We started Saturday's City to River walking tour at Busch Stadium at the Stan Musual statue across from the MetroLink Station to emphasize the lack of a direct connection between two of Downtown St. Louis' top attractions, the Arch and Busch Stadium. Before we were able to make this point though, we walked past the six block reminder of broken promises by the St. Louis Cardinals organization to develop Ballpark Village north of the stadium.
Four and a half years after the demolition of the old Busch Stadium, Ballpark village today remains a large asphalt surface parking lot, a softball field, complete with cross slope and a small lake all surrounded by a beautiful chain link fence. Across the state however in Kansas City, Cordish, the developer who was to build Ballpark Village completed last year the Power & Light District, which bears striking similarities what Ballpark Village would have been, including tenant mix.
Yesterday an article in the Post Dispatch about incentives used to keep large office tenants Downtown was a stinging reminder of the loss of the Centene Headquarters, to Clayton, the nearly completed development which I covered in my last post. One thing seems certain and that is when the economy does finally recover, the likelihood of a developer coming in and developer coming in and building a six block development at once is slim. The street grid should be returned and the project should be broken up into the separate blocks that once occupied the area.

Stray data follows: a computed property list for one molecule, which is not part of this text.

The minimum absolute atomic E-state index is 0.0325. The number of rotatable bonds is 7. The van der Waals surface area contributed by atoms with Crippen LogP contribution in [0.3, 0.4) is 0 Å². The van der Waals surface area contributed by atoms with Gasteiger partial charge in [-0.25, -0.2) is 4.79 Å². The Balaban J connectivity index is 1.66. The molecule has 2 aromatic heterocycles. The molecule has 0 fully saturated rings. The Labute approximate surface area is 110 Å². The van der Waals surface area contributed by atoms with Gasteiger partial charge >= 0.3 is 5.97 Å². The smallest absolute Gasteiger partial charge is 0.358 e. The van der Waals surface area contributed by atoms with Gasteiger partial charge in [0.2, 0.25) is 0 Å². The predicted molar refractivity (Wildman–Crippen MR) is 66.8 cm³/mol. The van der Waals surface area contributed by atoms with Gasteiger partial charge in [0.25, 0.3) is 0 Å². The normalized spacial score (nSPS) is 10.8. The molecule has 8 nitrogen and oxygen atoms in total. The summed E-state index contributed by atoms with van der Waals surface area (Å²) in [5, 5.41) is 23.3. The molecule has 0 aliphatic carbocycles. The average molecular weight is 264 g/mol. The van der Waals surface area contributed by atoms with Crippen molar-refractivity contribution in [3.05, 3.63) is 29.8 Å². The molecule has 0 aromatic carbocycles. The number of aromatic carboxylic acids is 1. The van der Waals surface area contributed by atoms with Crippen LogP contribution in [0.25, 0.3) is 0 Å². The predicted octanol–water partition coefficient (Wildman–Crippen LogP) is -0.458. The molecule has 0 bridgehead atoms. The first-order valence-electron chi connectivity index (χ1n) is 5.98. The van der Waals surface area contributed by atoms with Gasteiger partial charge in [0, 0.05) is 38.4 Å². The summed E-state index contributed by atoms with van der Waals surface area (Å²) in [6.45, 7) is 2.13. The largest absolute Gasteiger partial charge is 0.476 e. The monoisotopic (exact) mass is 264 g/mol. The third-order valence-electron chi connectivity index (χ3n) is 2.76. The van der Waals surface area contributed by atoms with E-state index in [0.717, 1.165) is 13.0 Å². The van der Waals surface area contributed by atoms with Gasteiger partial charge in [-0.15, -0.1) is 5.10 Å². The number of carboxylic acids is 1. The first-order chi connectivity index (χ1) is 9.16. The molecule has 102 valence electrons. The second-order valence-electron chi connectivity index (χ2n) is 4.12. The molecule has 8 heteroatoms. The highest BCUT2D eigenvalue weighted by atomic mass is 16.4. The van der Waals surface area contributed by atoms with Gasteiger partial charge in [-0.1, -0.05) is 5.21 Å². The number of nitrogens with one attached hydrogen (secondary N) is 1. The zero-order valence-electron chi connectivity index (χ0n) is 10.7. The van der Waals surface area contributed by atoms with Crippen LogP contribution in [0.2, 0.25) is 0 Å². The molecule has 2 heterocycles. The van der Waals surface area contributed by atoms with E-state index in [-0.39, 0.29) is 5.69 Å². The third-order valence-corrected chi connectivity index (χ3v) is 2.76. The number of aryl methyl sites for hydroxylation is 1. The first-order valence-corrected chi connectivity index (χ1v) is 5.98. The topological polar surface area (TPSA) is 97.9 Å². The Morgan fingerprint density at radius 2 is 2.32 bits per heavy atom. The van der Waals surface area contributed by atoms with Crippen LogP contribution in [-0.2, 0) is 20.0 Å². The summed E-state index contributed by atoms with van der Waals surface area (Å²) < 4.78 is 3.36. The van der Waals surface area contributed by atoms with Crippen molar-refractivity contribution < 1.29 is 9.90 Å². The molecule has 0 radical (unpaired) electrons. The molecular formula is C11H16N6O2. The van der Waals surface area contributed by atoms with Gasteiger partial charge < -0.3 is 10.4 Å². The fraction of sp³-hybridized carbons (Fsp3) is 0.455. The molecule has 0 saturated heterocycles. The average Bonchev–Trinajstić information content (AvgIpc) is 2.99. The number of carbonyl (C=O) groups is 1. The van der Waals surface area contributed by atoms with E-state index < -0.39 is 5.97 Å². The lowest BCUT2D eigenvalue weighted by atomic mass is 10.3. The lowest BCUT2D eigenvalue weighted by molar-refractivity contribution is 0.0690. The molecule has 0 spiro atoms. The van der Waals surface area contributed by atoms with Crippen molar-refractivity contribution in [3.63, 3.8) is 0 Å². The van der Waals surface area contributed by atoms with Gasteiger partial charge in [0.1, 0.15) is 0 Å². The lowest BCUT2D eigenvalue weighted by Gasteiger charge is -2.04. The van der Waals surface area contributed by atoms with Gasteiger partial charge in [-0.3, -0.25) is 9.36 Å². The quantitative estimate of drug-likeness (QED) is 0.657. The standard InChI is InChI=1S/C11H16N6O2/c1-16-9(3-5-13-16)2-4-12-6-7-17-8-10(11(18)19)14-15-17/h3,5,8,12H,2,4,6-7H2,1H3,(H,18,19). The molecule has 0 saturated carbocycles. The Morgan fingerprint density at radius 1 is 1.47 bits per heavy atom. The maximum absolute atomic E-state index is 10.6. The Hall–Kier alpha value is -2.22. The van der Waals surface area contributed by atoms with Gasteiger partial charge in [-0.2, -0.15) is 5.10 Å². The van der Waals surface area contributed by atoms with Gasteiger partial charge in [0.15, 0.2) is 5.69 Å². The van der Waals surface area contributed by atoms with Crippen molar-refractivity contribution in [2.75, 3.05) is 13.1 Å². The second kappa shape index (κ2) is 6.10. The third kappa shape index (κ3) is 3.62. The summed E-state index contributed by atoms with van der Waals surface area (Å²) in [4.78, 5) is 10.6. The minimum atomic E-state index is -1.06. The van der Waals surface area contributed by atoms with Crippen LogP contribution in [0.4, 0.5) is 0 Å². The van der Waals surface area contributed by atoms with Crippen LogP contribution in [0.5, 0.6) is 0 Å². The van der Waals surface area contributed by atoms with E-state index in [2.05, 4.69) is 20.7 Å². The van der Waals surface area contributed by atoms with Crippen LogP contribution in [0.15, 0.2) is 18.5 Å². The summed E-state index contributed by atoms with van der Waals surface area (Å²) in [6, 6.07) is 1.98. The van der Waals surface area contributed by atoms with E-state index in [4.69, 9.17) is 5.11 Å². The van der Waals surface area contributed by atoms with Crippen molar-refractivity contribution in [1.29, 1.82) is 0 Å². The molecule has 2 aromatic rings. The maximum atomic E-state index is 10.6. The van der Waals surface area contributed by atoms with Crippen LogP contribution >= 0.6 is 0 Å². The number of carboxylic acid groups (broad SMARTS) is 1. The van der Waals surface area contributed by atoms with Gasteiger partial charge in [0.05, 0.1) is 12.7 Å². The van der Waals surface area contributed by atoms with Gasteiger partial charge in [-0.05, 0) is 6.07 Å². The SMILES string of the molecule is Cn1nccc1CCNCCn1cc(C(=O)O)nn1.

I have to wonder, if this had occurred from the beginning right after the demolition of Busch, would Centene have been able to come in and simply acquire the two blocks they wanted and built their buildings without being mired down in a complex series of negotiations between a "master developer" and the City, or would we still be stuck with the same field of broken promises?